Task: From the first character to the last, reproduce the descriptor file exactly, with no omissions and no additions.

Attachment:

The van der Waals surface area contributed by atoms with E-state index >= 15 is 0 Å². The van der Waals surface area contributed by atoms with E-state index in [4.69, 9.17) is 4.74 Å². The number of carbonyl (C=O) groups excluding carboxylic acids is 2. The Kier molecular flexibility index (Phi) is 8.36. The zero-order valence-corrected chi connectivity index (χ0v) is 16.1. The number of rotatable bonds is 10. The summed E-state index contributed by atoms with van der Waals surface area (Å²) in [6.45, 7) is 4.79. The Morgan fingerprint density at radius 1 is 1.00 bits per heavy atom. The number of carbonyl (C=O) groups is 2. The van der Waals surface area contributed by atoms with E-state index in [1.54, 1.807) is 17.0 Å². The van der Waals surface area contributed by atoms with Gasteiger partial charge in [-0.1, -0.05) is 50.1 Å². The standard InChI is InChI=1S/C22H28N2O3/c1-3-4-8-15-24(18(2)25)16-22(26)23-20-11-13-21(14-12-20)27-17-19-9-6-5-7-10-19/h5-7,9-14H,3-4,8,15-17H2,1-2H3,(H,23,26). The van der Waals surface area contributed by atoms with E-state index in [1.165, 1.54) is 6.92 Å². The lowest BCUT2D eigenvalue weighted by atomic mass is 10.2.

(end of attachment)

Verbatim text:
The van der Waals surface area contributed by atoms with E-state index >= 15 is 0 Å². The van der Waals surface area contributed by atoms with E-state index in [4.69, 9.17) is 4.74 Å². The number of carbonyl (C=O) groups excluding carboxylic acids is 2. The Kier molecular flexibility index (Phi) is 8.36. The zero-order valence-corrected chi connectivity index (χ0v) is 16.1. The number of rotatable bonds is 10. The summed E-state index contributed by atoms with van der Waals surface area (Å²) in [6.45, 7) is 4.79. The Morgan fingerprint density at radius 1 is 1.00 bits per heavy atom. The number of carbonyl (C=O) groups is 2. The van der Waals surface area contributed by atoms with E-state index in [1.54, 1.807) is 17.0 Å². The van der Waals surface area contributed by atoms with Gasteiger partial charge in [-0.1, -0.05) is 50.1 Å². The standard InChI is InChI=1S/C22H28N2O3/c1-3-4-8-15-24(18(2)25)16-22(26)23-20-11-13-21(14-12-20)27-17-19-9-6-5-7-10-19/h5-7,9-14H,3-4,8,15-17H2,1-2H3,(H,23,26). The van der Waals surface area contributed by atoms with E-state index in [1.165, 1.54) is 6.92 Å². The lowest BCUT2D eigenvalue weighted by atomic mass is 10.2.